A Backpackers Guide to Copacabana Bolivia.

Situated just over the Peruvian border on the southern shores of Lake Titicaca, Copacabana Bolivia is an unexpected backpacker haven. Streets are lined with cheap bars, restaurants and there’s a ton of things to do. It has more in common with a small dilapidated British seaside town than my initial idea of Bolivia, and maybe that’s why we connected with it. Once there, we decided to stay for a few days to gently ease ourselves into this big new country.

What to Do?

Eat Trout.

Seriously. For 25 Bolivianos ($3 USD) we ate the biggest freshest trout I’ve ever tasted. The setting is basic with plastic tables and chairs in what is essentially a tent – but the food is anything but. The fish is offered in a variety of styles but simply grilled with lemon and salt was amazing. Melt in your mouth good. Head down to the lake and you can’t miss the shacks all lined up in a row touting for business.

Backpacking Copacabana

Trout of the Day.

The Trout Stalls, Copacabana

Trout Stalls, Copacabana

Jet Ski

Having both never been on a jet ski we decided we had to give it a go. Probably the cheapest place on earth we paid 100 Bolivianos ($14 USD) for 20 minutes zooming around out on the water. It was over too soon but we had all the fun while we were out there.

Jet Ski, Copacabana

Jet Ski, Copacabana

Hike the Mirador (Cerro Calvario)

A lung busting 45 minute hike brings you to the top of this impressive viewpoint where you can look out over the whole town.

View from the Mirador, Copacobana

View from the Mirador, Copacobana

The summit is covered with interesting religious monuments and many people head up here to make offerings. There’s several stalls where you can buy various gifts to leave to Pachamama (Mother Earth). Some of the more bizarre included a toy petrol station and rolls of fake money.

Backpacking Copacabana

Model houses and more as offerings

Backpacking Copacabana

Piles of fake cash as offerings

Hike to Yampupata

We read about this on another blog and thought it sounded like a nice easy stroll from their description. Totally unprepared we set off for what turned out to be a 5 hour epic journey.

Yampupata, Copacabana Bolivia

Hike to Yampupata

However it was awesome and took us through mountains, small towns while all the while skirting the impressive Lake Titicaca.

Hike to Yampupata Copacobana Bolivia

Hike to Yampupata

Just remember to take water as there’s no shops along the route (our error). Thankfully it’s easy to flag a collectivo taxi back for around 30 bolivianos when you’re done. Look out for the many curious animals on route…


Isla Del Sol

Another ‘surprise’ hike. We did this hungover to shit and it was a lot tougher than anticipated. The two hour boat takes you from the dock to this small island inhabited by a local indigenous community.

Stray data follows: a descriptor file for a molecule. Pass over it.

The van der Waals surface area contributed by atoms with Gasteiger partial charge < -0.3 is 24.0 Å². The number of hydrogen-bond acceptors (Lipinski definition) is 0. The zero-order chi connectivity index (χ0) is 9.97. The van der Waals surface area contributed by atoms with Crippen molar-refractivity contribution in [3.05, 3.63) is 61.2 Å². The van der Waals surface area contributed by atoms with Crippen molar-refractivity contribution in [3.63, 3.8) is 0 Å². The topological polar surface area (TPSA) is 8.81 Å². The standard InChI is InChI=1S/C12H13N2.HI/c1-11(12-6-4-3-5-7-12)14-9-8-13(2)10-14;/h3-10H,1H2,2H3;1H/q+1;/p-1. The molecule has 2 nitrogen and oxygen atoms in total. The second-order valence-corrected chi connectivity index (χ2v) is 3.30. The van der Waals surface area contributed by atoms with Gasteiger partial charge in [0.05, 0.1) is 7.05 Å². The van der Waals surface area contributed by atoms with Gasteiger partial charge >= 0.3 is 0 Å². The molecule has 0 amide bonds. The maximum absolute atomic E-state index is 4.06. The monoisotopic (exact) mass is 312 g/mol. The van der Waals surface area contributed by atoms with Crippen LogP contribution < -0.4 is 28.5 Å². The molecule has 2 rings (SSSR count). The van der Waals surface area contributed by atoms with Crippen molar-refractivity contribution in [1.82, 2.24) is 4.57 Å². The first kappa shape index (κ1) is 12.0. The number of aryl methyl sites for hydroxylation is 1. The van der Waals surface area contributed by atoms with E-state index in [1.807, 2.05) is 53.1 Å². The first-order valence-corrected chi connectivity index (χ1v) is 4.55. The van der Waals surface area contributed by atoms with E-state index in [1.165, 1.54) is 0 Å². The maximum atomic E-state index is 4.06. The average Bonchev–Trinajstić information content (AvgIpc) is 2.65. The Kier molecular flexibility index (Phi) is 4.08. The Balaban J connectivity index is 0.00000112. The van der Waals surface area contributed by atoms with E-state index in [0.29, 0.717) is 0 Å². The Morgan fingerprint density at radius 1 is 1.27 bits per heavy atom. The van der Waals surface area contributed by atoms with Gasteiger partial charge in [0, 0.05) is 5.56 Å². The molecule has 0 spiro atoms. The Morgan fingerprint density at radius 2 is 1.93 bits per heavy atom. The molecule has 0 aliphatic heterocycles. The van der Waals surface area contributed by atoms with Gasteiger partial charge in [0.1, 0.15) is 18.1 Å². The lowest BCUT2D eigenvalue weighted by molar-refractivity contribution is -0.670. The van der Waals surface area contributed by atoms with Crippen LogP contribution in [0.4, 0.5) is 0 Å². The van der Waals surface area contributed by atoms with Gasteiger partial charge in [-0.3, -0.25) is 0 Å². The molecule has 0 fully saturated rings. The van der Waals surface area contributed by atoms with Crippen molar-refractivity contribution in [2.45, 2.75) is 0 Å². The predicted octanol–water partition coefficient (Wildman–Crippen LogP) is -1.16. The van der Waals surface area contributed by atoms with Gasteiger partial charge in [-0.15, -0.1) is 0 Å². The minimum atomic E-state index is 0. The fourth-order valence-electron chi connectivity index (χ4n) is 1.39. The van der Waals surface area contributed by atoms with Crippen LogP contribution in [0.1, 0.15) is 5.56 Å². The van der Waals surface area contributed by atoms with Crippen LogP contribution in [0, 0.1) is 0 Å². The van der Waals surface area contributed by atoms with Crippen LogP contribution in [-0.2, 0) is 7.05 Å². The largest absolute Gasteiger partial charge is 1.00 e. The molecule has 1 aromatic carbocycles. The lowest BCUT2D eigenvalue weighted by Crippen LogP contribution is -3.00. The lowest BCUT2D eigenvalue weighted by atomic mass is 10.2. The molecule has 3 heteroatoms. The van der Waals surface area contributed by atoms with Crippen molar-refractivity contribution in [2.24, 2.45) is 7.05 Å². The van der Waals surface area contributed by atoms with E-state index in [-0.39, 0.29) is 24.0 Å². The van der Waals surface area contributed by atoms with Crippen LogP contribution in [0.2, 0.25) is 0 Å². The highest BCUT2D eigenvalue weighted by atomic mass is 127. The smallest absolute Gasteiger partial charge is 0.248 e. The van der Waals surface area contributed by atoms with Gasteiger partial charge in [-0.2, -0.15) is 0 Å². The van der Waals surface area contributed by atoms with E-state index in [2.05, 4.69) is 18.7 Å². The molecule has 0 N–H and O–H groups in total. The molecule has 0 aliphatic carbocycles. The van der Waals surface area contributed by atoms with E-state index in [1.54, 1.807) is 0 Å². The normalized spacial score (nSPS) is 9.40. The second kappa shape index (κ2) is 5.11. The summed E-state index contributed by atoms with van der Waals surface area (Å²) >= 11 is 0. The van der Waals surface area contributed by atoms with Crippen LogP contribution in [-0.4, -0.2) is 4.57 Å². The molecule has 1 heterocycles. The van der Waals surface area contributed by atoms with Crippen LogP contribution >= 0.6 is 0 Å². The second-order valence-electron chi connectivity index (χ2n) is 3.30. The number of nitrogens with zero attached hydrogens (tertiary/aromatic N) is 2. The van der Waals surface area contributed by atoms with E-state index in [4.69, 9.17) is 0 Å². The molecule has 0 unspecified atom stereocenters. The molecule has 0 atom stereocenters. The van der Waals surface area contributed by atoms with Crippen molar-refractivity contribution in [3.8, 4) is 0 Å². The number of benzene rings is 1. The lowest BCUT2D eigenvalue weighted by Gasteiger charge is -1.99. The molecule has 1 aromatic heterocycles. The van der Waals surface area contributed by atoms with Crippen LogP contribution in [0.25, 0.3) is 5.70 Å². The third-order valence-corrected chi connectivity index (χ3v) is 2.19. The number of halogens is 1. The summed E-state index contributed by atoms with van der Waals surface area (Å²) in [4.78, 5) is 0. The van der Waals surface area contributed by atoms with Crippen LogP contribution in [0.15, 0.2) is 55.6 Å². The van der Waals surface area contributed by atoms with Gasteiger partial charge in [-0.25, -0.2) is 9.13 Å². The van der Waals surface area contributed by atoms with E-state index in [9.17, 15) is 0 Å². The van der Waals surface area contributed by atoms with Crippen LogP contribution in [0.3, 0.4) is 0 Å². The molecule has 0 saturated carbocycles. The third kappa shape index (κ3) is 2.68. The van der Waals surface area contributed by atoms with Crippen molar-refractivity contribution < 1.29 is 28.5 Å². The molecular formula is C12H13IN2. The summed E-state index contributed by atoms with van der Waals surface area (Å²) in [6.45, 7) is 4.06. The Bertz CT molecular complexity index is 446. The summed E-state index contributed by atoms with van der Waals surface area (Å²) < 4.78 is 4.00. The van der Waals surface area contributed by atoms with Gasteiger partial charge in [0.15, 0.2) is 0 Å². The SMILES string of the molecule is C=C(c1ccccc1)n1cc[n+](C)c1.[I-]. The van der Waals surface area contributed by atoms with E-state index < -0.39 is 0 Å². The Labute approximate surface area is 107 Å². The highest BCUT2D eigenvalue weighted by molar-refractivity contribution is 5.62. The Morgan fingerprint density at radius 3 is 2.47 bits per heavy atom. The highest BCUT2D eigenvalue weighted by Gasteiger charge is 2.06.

Local Guide at Isla Del Sol Copacabana Bolivia

Local Guide at Isla Del Sol

There’s no cars or much actually and so the only thing to do is hike the circumference. Again we thought it might be an hour or two of gentle strolling with a nice spot of lunch, but it turned out to be quite hardcore.

Liz Hungover on Isla Del Sol

Braving the Hangover on Isla Del Sol

Lots of up and down trekking but at least we were rewarded with spectacular views the whole way round. If only we weren’t so hanging I think we’d have enjoyed it a lot more.

White sandy beaches on Isla Del Sol, Copacabana Bolivia

White sandy beaches on Isla Del Sol


Where We Stayed.

Los Andes Hotel

Looking a bit like the Bates Motel, this place is pretty imposing from the outside. I think we were the only people staying in this huge 60 room building which kind of made it a little bit creepy. However the rooms were massive, we had a top floor lake view and breakfast was included – all for $16 USD per night. The staff were friendly once you got to know them (day 3) – they just took a bit of warming up..

Los Andes Hotel, Copacabana

Los Andes Hotel, Copacabana


This was our first nights stop (one of the only places on Booking.com) and is a decent option if Los Andes is full. However I don’t think Los Andes has EVER been full. Good breakfast here and they have a very cool/friendly springer spaniel called Pepe.

Where We Ate.

There’s heaps of restaurants up and down the two main strips that lead to the lake. Menu of the day type meals consisting of a soup, main and dessert are around 25 blvs ($3.50 USD). There’s more expensive options available if you’re not on a budget but we tended to stick to to these and weren’t disappointed. Here’s our favourites:

  • Copacabana Coffee Shop – Solid evening meals for 20 blvs.
  • El Condor and the Eagle – Great breakfasts with an Irish twist.
  • Maura’s Restaurant – Big portions, quick service.
  • La Cupula – Great trout and the Fondue looked good if that’s your thing.
  • The Market – For a seriously tasty and cheap snack pick up some traditional Bolivian Saltenas. Kind of like a sweet pastry empanada filled with potato, peas eggs and meats. About 50c each. We always took a few of these when setting off on a hike.

    Copacabana Market

    Copacabana Market

All these you can find easily on Maps Me/Google Maps app.

After a week in our deserted hotel we decided it was time to say goodbye to this lakeside haven and head off into Bolivia proper. There’s a lot to keep you occupied in Copacabana but I don’t think it’s truly representative of the country as a whole. Nevertheless it’s definitely worth spending a good few days here before really delving into the rest of this interesting, proud and vibrant nation.

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